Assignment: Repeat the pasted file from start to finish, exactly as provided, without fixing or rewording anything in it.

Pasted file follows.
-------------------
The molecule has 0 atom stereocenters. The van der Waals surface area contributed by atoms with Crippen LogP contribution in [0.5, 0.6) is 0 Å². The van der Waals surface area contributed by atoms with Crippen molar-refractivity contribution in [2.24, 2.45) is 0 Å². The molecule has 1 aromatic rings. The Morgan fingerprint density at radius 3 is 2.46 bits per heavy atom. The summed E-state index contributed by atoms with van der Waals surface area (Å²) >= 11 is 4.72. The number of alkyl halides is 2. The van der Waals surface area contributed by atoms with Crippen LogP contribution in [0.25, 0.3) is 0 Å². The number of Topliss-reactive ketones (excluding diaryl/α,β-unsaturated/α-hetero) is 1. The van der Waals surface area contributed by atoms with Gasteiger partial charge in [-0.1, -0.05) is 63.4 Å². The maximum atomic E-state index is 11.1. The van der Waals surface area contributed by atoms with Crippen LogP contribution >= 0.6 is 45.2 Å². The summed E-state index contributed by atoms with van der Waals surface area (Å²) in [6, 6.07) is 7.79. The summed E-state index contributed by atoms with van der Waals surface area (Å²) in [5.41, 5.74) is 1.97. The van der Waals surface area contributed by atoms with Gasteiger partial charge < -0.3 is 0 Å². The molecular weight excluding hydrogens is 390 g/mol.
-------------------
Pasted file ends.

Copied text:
The molecule has 0 atom stereocenters. The van der Waals surface area contributed by atoms with Crippen LogP contribution in [0.5, 0.6) is 0 Å². The van der Waals surface area contributed by atoms with Crippen molar-refractivity contribution in [2.24, 2.45) is 0 Å². The molecule has 1 aromatic rings. The Morgan fingerprint density at radius 3 is 2.46 bits per heavy atom. The summed E-state index contributed by atoms with van der Waals surface area (Å²) >= 11 is 4.72. The number of alkyl halides is 2. The van der Waals surface area contributed by atoms with Crippen LogP contribution in [0.25, 0.3) is 0 Å². The number of Topliss-reactive ketones (excluding diaryl/α,β-unsaturated/α-hetero) is 1. The van der Waals surface area contributed by atoms with Gasteiger partial charge in [-0.1, -0.05) is 63.4 Å². The maximum atomic E-state index is 11.1. The van der Waals surface area contributed by atoms with Crippen LogP contribution >= 0.6 is 45.2 Å². The summed E-state index contributed by atoms with van der Waals surface area (Å²) in [6, 6.07) is 7.79. The summed E-state index contributed by atoms with van der Waals surface area (Å²) in [5.41, 5.74) is 1.97. The van der Waals surface area contributed by atoms with Gasteiger partial charge < -0.3 is 0 Å². The molecular weight excluding hydrogens is 390 g/mol.